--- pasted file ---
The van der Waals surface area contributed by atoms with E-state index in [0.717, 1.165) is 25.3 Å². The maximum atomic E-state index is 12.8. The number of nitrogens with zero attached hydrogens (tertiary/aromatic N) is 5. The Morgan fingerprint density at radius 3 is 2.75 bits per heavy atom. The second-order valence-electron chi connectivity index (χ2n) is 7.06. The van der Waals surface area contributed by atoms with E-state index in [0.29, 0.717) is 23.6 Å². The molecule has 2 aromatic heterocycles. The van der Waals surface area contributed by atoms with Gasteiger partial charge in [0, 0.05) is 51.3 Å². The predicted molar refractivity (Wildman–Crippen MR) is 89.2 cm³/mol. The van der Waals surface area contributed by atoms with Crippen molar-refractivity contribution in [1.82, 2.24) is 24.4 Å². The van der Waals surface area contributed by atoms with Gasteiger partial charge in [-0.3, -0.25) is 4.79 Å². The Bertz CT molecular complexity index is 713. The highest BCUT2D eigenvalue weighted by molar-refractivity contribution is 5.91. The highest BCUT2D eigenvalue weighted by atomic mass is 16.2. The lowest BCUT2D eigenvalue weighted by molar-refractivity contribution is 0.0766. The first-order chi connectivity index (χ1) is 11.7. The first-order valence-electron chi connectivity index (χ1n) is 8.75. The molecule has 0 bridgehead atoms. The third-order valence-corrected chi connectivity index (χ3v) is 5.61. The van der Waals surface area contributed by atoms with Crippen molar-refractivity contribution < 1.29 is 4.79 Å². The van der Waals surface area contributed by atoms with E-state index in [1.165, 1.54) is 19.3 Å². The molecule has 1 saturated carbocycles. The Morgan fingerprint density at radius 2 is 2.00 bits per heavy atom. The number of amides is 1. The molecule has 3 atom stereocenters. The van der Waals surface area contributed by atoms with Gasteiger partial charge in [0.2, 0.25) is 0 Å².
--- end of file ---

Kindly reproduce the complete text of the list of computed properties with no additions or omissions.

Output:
The van der Waals surface area contributed by atoms with E-state index in [0.717, 1.165) is 25.3 Å². The maximum atomic E-state index is 12.8. The number of nitrogens with zero attached hydrogens (tertiary/aromatic N) is 5. The Morgan fingerprint density at radius 3 is 2.75 bits per heavy atom. The second-order valence-electron chi connectivity index (χ2n) is 7.06. The van der Waals surface area contributed by atoms with E-state index in [0.29, 0.717) is 23.6 Å². The molecule has 2 aromatic heterocycles. The van der Waals surface area contributed by atoms with Gasteiger partial charge in [0, 0.05) is 51.3 Å². The predicted molar refractivity (Wildman–Crippen MR) is 89.2 cm³/mol. The van der Waals surface area contributed by atoms with Crippen molar-refractivity contribution in [1.82, 2.24) is 24.4 Å². The van der Waals surface area contributed by atoms with Gasteiger partial charge in [-0.3, -0.25) is 4.79 Å². The Bertz CT molecular complexity index is 713. The highest BCUT2D eigenvalue weighted by molar-refractivity contribution is 5.91. The highest BCUT2D eigenvalue weighted by atomic mass is 16.2. The lowest BCUT2D eigenvalue weighted by molar-refractivity contribution is 0.0766. The first-order chi connectivity index (χ1) is 11.7. The first-order valence-electron chi connectivity index (χ1n) is 8.75. The molecule has 0 bridgehead atoms. The third-order valence-corrected chi connectivity index (χ3v) is 5.61. The van der Waals surface area contributed by atoms with Crippen molar-refractivity contribution < 1.29 is 4.79 Å². The van der Waals surface area contributed by atoms with E-state index in [1.165, 1.54) is 19.3 Å². The molecule has 1 saturated carbocycles. The Morgan fingerprint density at radius 2 is 2.00 bits per heavy atom. The number of amides is 1. The molecule has 3 atom stereocenters. The van der Waals surface area contributed by atoms with Gasteiger partial charge in [0.2, 0.25) is 0 Å².